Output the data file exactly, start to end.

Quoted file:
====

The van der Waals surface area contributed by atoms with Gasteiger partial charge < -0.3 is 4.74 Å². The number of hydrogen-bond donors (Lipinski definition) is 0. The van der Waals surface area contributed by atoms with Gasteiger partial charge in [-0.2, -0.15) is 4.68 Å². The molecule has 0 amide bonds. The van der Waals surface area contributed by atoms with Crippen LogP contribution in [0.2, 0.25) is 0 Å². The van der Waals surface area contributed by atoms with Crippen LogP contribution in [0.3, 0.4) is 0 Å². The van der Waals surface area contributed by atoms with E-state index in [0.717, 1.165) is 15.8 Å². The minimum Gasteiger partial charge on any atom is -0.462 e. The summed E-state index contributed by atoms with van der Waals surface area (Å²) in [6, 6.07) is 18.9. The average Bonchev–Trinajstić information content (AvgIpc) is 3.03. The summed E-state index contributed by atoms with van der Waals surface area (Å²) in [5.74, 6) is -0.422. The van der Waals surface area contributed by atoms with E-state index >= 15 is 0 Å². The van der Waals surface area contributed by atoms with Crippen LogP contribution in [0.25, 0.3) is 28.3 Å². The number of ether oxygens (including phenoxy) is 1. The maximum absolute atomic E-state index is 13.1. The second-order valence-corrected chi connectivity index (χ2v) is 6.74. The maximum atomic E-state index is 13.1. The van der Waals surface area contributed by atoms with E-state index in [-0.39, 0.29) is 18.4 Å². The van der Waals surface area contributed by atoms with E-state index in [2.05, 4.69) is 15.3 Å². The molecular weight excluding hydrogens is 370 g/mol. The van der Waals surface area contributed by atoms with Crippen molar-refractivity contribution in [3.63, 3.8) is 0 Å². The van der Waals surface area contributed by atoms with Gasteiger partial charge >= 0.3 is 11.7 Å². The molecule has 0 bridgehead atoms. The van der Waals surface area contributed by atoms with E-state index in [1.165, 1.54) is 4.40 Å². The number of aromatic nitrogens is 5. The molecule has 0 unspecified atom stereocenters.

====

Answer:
The van der Waals surface area contributed by atoms with Gasteiger partial charge < -0.3 is 4.74 Å². The number of hydrogen-bond donors (Lipinski definition) is 0. The van der Waals surface area contributed by atoms with Gasteiger partial charge in [-0.2, -0.15) is 4.68 Å². The molecule has 0 amide bonds. The van der Waals surface area contributed by atoms with Crippen LogP contribution in [0.2, 0.25) is 0 Å². The van der Waals surface area contributed by atoms with Crippen LogP contribution in [0.3, 0.4) is 0 Å². The van der Waals surface area contributed by atoms with E-state index in [0.717, 1.165) is 15.8 Å². The minimum Gasteiger partial charge on any atom is -0.462 e. The summed E-state index contributed by atoms with van der Waals surface area (Å²) in [6, 6.07) is 18.9. The average Bonchev–Trinajstić information content (AvgIpc) is 3.03. The summed E-state index contributed by atoms with van der Waals surface area (Å²) in [5.74, 6) is -0.422. The van der Waals surface area contributed by atoms with E-state index >= 15 is 0 Å². The van der Waals surface area contributed by atoms with Crippen LogP contribution in [0.25, 0.3) is 28.3 Å². The number of ether oxygens (including phenoxy) is 1. The maximum absolute atomic E-state index is 13.1. The second-order valence-corrected chi connectivity index (χ2v) is 6.74. The maximum atomic E-state index is 13.1. The van der Waals surface area contributed by atoms with E-state index in [-0.39, 0.29) is 18.4 Å². The van der Waals surface area contributed by atoms with E-state index in [2.05, 4.69) is 15.3 Å². The molecular weight excluding hydrogens is 370 g/mol. The van der Waals surface area contributed by atoms with Crippen molar-refractivity contribution in [3.63, 3.8) is 0 Å². The van der Waals surface area contributed by atoms with Gasteiger partial charge >= 0.3 is 11.7 Å². The molecule has 0 bridgehead atoms. The van der Waals surface area contributed by atoms with E-state index in [1.165, 1.54) is 4.40 Å². The number of aromatic nitrogens is 5. The molecule has 0 unspecified atom stereocenters.